- Paperback: 136 pages
- Publisher: Wipf & Stock Pub (August 6, 2012)
- Language: English
- ISBN-10: 1620321629
- ISBN-13: 978-1620321621
- Product Dimensions: 6 x 0.3 x 9 inches
- Shipping Weight: 9.3 ounces (View shipping rates and policies)
- Average Customer Review: 44 customer reviews
- Amazon Best Sellers Rank: #490,995 in Books (See Top 100 in Books)
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Healing the Gospel: A Radical Vision for Grace, Justice, and the Cross Paperback – August 6, 2012
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''In this readable and balanced book, Flood gently--yet firmly and provocatively--challenges and enriches our understanding of the cross. He shows how the New Testament writers (and their earliest interpreters) present saving death as God's act of restorative rather than retributive justice, as an act of nonviolent, enemy-loving, reconciling, and healing love. Such amazing love beckons us to follow in the way of Jesus and justice. It is a book to read, mark, and digest.''
--Michael J. Gorman, author of Apostle of the Crucified Lord
''Quietly, deftly, brilliantly, Flood takes on the story of the Christian doctrine of atonement, turns that story on its end, and then lays out before us a beauty almost beyond theology. Read it for yourself and see.''
--Phyllis Tickle, author of The Great Emergence
''There has been a spate of books on atonement this past decade. None of them treat the salvific healing of Jesus's death better than this one. It is well-researched yet easy to read, full of insight, and sure to be a go-to book on the subject.''
--Michael Hardin, author of The Jesus Driven Life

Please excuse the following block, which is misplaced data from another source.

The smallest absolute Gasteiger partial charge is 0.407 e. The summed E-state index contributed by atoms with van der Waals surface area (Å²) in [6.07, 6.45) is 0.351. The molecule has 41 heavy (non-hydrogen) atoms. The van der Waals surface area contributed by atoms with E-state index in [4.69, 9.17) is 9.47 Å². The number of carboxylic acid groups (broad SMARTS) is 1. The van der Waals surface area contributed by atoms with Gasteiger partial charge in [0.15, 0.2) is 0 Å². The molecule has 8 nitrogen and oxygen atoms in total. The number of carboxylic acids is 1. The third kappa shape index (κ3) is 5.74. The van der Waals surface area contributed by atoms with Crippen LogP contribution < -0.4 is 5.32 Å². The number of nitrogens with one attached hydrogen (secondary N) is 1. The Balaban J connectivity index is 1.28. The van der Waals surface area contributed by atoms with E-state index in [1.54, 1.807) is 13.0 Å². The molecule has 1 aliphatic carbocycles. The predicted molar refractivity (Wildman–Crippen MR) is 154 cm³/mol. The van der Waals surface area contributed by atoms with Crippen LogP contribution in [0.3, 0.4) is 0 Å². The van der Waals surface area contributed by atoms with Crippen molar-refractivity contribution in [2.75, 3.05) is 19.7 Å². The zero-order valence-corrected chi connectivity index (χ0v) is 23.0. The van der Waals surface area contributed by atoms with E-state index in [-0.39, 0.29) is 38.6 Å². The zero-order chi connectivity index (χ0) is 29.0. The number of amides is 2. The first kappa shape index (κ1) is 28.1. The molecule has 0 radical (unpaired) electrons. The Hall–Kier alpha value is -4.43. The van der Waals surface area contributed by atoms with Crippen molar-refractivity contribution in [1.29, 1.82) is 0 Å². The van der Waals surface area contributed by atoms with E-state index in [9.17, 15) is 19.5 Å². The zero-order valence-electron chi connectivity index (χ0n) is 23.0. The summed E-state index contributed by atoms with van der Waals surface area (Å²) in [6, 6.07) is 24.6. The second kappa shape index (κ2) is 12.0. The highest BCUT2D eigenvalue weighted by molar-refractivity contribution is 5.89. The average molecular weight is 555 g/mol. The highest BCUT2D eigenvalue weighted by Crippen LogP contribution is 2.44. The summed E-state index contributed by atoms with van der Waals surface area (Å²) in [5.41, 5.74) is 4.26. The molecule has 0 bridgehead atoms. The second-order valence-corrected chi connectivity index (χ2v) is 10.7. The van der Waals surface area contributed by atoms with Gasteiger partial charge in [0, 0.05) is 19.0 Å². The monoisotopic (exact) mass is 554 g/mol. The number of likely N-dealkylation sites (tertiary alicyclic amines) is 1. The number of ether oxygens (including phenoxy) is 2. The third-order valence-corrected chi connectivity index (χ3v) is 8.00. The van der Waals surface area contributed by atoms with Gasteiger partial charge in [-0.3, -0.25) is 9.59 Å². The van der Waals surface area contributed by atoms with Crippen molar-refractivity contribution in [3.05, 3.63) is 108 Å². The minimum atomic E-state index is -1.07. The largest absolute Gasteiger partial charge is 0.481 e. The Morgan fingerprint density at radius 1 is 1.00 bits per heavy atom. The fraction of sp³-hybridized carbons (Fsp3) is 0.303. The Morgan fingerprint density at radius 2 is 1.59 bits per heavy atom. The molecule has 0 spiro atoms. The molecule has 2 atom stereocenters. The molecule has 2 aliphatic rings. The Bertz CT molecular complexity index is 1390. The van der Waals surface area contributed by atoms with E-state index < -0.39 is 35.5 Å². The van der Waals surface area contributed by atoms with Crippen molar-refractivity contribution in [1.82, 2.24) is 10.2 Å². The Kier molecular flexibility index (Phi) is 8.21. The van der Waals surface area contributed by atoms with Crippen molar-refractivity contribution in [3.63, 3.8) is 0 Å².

''Healing the Gospel brings the latest insights in biblical scholarship to the ongoing and lively atonement debate. Flood's work is biblical, straightforward, and accessible for the lay reader. He surveys the restorative justice of the wondrous cross with fresh eyes, engaging many head-scratching texts with utmost clarity. A great contribution!''
--Brad Jersak, author of Stricken by God?
''In this provocative book, Flood exposes the grave deficiencies of the penal substitution model of atonement, pinpointing its shallow treatment of the depth and the gravity of sin . . . Armed with astute interpretations of Scripture, he focuses on the love of God and reinterprets justice as restorative . . . Finally, after centuries of suffering under a legal perception of atonement, Flood has shown us that the good news is truly good news!''
--Sharon L. Baker, author of Razing Hell
''On a cresting wave of reaction against violent atonement theory, Healing the Gospel charts a sea-change course back to Jesus's ministry as a model of gracious restoration, moving far beyond the traditional, abusive contours of penal substitution as explanation of Christ's death . . . Jesus dies to show us God's enemy-love, which changes everything. A splendid, stirring, and essential book!''